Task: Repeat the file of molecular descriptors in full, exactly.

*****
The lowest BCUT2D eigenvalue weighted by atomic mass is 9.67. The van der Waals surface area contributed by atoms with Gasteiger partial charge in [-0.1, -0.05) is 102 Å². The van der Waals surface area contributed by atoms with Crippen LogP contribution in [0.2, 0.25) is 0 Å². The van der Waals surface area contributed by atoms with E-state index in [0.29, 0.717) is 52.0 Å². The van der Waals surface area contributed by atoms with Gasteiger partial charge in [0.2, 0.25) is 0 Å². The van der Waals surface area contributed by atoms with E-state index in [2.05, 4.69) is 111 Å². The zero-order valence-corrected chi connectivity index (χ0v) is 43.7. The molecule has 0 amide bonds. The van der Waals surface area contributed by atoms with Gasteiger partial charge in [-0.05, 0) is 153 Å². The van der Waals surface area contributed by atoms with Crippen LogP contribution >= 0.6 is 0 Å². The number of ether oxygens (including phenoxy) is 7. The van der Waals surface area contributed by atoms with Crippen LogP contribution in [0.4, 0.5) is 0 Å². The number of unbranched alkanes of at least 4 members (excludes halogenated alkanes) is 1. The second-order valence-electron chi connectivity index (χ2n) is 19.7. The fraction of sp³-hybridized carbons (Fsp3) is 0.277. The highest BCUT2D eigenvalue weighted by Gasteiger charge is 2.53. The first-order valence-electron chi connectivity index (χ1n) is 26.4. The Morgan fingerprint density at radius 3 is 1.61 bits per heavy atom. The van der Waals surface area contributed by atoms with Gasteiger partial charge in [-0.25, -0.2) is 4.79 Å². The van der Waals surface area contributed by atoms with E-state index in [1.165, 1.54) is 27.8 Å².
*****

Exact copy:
The lowest BCUT2D eigenvalue weighted by atomic mass is 9.67. The van der Waals surface area contributed by atoms with Gasteiger partial charge in [-0.1, -0.05) is 102 Å². The van der Waals surface area contributed by atoms with Crippen LogP contribution in [0.2, 0.25) is 0 Å². The van der Waals surface area contributed by atoms with E-state index in [0.29, 0.717) is 52.0 Å². The van der Waals surface area contributed by atoms with Gasteiger partial charge in [0.2, 0.25) is 0 Å². The van der Waals surface area contributed by atoms with E-state index in [2.05, 4.69) is 111 Å². The zero-order valence-corrected chi connectivity index (χ0v) is 43.7. The molecule has 0 amide bonds. The van der Waals surface area contributed by atoms with Gasteiger partial charge in [-0.05, 0) is 153 Å². The van der Waals surface area contributed by atoms with Crippen LogP contribution >= 0.6 is 0 Å². The number of ether oxygens (including phenoxy) is 7. The van der Waals surface area contributed by atoms with Crippen LogP contribution in [0.4, 0.5) is 0 Å². The number of unbranched alkanes of at least 4 members (excludes halogenated alkanes) is 1. The second-order valence-electron chi connectivity index (χ2n) is 19.7. The fraction of sp³-hybridized carbons (Fsp3) is 0.277. The highest BCUT2D eigenvalue weighted by Gasteiger charge is 2.53. The first-order valence-electron chi connectivity index (χ1n) is 26.4. The Morgan fingerprint density at radius 3 is 1.61 bits per heavy atom. The van der Waals surface area contributed by atoms with Gasteiger partial charge in [-0.25, -0.2) is 4.79 Å². The van der Waals surface area contributed by atoms with E-state index in [1.165, 1.54) is 27.8 Å².